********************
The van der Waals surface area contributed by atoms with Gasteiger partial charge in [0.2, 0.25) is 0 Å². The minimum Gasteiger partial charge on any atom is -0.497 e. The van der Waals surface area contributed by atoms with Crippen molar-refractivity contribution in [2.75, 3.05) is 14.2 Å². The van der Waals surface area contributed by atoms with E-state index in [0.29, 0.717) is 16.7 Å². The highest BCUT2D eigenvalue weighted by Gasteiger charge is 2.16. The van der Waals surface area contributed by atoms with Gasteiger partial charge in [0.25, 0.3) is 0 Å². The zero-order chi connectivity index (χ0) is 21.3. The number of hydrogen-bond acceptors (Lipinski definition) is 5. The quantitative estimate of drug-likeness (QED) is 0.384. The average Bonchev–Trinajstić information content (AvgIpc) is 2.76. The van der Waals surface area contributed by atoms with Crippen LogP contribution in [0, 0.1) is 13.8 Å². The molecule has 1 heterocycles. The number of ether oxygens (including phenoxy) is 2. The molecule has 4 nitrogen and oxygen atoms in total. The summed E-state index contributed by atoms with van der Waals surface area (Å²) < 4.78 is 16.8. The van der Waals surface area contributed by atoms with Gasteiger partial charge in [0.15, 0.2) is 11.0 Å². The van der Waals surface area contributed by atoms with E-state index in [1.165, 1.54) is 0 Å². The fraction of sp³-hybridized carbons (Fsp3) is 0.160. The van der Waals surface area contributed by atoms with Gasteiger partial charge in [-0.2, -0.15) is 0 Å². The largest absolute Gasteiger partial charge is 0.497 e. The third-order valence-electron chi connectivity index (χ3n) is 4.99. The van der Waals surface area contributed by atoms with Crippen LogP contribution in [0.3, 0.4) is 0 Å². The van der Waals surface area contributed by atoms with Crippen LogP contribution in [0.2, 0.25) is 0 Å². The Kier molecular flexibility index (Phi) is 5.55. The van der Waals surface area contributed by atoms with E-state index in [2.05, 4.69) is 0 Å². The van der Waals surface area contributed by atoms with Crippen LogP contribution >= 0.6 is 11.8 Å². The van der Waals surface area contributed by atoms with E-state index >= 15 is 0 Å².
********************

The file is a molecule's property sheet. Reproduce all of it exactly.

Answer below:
The van der Waals surface area contributed by atoms with Gasteiger partial charge in [0.2, 0.25) is 0 Å². The minimum Gasteiger partial charge on any atom is -0.497 e. The van der Waals surface area contributed by atoms with Crippen molar-refractivity contribution in [2.75, 3.05) is 14.2 Å². The van der Waals surface area contributed by atoms with E-state index in [0.29, 0.717) is 16.7 Å². The highest BCUT2D eigenvalue weighted by Gasteiger charge is 2.16. The van der Waals surface area contributed by atoms with Gasteiger partial charge in [0.25, 0.3) is 0 Å². The zero-order chi connectivity index (χ0) is 21.3. The number of hydrogen-bond acceptors (Lipinski definition) is 5. The quantitative estimate of drug-likeness (QED) is 0.384. The average Bonchev–Trinajstić information content (AvgIpc) is 2.76. The van der Waals surface area contributed by atoms with Crippen LogP contribution in [0, 0.1) is 13.8 Å². The molecule has 1 heterocycles. The number of ether oxygens (including phenoxy) is 2. The molecule has 4 nitrogen and oxygen atoms in total. The summed E-state index contributed by atoms with van der Waals surface area (Å²) < 4.78 is 16.8. The van der Waals surface area contributed by atoms with Gasteiger partial charge in [0.15, 0.2) is 11.0 Å². The van der Waals surface area contributed by atoms with E-state index in [1.165, 1.54) is 0 Å². The fraction of sp³-hybridized carbons (Fsp3) is 0.160. The van der Waals surface area contributed by atoms with Gasteiger partial charge in [-0.2, -0.15) is 0 Å². The largest absolute Gasteiger partial charge is 0.497 e. The third-order valence-electron chi connectivity index (χ3n) is 4.99. The van der Waals surface area contributed by atoms with Crippen LogP contribution in [0.3, 0.4) is 0 Å². The van der Waals surface area contributed by atoms with Crippen LogP contribution in [0.2, 0.25) is 0 Å². The Kier molecular flexibility index (Phi) is 5.55. The van der Waals surface area contributed by atoms with E-state index in [2.05, 4.69) is 0 Å². The van der Waals surface area contributed by atoms with Crippen LogP contribution >= 0.6 is 11.8 Å². The van der Waals surface area contributed by atoms with E-state index >= 15 is 0 Å².